Aqueous cinnamon extract (ACE-c) from the bark of Cinnamomum cassia causes apoptosis in human cervical cancer cell line (SiHa) through loss of mitochondrial membrane potential

BMC Cancer. 2010 May 18:10:210. doi: 10.1186/1471-2407-10-210.


Background: Chemoprevention, which includes the use of synthetic or natural agents (alone or in combination) to block the development of cancer in human beings, is an extremely promising strategy for cancer prevention. Cinnamon is one of the most widely used herbal medicines with diverse biological activities including anti-tumor activity. In the present study, we have reported the anti-neoplastic activity of cinnamon in cervical cancer cell line, SiHa.

Methods: The aqueous cinnamon extract (ACE-c) was analyzed for its cinnamaldehyde content by HPTLC analysis. The polyphenol content of ACE-c was measured by Folin-Ciocalteau method. Cytotoxicity analysis was performed by MTT assay. We studied the effect of cinnamon on growth kinetics by performing growth curve, colony formation and soft agar assays. The cells treated with ACE-c were analyzed for wound healing assay as well as for matrix metalloproteinase-2 (MMP-2) expression at mRNA and protein level by RT-PCR and zymography, respectively. Her-2 protein expression was analyzed in the control and ACE-c treated samples by immunoblotting as well as confocal microscopy. Apoptosis studies and calcium signaling assays were analyzed by FACS. Loss of mitochondrial membrane potential (Deltapsim) in cinnamon treated cells was studied by JC-1 staining and analyzed by confocal microscopy as well as FACS.

Results: Cinnamon alters the growth kinetics of SiHa cells in a dose-dependent manner. Cells treated with ACE-c exhibited reduced number of colonies compared to the control cells. The treated cells exhibited reduced migration potential that could be explained due to downregulation of MMP-2 expression. Interestingly, the expression of Her-2 oncoprotein was significantly reduced in the presence of ACE-c. Cinnamon extract induced apoptosis in the cervical cancer cells through increase in intracellular calcium signaling as well as loss of mitochondrial membrane potential.

Conclusion: Cinnamon could be used as a potent chemopreventive drug in cervical cancer.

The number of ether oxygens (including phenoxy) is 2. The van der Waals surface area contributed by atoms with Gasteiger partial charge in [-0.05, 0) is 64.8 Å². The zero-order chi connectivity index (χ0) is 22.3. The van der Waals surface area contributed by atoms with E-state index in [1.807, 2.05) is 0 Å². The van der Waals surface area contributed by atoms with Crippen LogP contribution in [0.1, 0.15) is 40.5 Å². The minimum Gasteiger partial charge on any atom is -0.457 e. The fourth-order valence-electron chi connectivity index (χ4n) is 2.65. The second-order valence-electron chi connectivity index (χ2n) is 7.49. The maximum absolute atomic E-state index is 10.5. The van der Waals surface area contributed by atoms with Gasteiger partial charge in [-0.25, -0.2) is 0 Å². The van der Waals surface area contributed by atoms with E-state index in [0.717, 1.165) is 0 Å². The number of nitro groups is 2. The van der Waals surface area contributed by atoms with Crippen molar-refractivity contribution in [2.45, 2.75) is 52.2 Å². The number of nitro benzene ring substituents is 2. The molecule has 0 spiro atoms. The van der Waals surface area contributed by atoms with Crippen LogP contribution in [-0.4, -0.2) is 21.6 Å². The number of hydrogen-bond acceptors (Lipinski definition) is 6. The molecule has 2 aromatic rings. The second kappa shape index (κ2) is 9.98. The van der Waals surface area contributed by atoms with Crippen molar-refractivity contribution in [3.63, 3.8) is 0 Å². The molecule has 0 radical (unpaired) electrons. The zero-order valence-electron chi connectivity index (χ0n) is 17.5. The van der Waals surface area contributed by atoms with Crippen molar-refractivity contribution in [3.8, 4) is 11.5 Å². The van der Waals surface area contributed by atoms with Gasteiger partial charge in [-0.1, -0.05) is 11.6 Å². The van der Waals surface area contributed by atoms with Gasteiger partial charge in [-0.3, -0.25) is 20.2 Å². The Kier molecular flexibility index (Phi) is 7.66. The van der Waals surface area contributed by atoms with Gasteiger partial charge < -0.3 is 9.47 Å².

Publication types

  • Research Support, Non-U.S. Gov't

MeSH terms

  • Acrolein / analogs & derivatives
  • Acrolein / analysis
  • Acrolein / pharmacology
  • Antineoplastic Agents, Phytogenic / chemistry
  • Antineoplastic Agents, Phytogenic / isolation & purification
  • Antineoplastic Agents, Phytogenic / pharmacology*
  • Apoptosis / drug effects*
  • Calcium Signaling / drug effects
  • Cell Line, Tumor
  • Cell Movement / drug effects
  • Cell Proliferation / drug effects
  • Cell Separation
  • Chromatography, Thin Layer
  • Cinnamomum aromaticum* / chemistry
  • Dose-Response Relationship, Drug
  • Female
  • Flavonoids / analysis
  • Flavonoids / pharmacology
  • Flow Cytometry
  • Humans
  • Immunoblotting
  • Kinetics
  • Matrix Metalloproteinase 2 / genetics
  • Matrix Metalloproteinase 2 / metabolism
  • Membrane Potential, Mitochondrial / drug effects*
  • Microscopy, Confocal
  • Mitochondria / drug effects*
  • Mitochondria / pathology
  • Phenols / analysis
  • Phenols / pharmacology
  • Plant Bark
  • Plant Extracts / chemistry
  • Plant Extracts / isolation & purification
  • Plant Extracts / pharmacology*
  • Polyphenols
  • RNA, Messenger / metabolism
  • Receptor, ErbB-2 / metabolism
  • Uterine Cervical Neoplasms / pathology*


  • Antineoplastic Agents, Phytogenic
  • Flavonoids
  • Phenols
  • Plant Extracts
  • Polyphenols
  • RNA, Messenger
  • Acrolein
  • ERBB2 protein, human
  • Receptor, ErbB-2
  • MMP2 protein, human
  • Matrix Metalloproteinase 2
  • cinnamaldehyde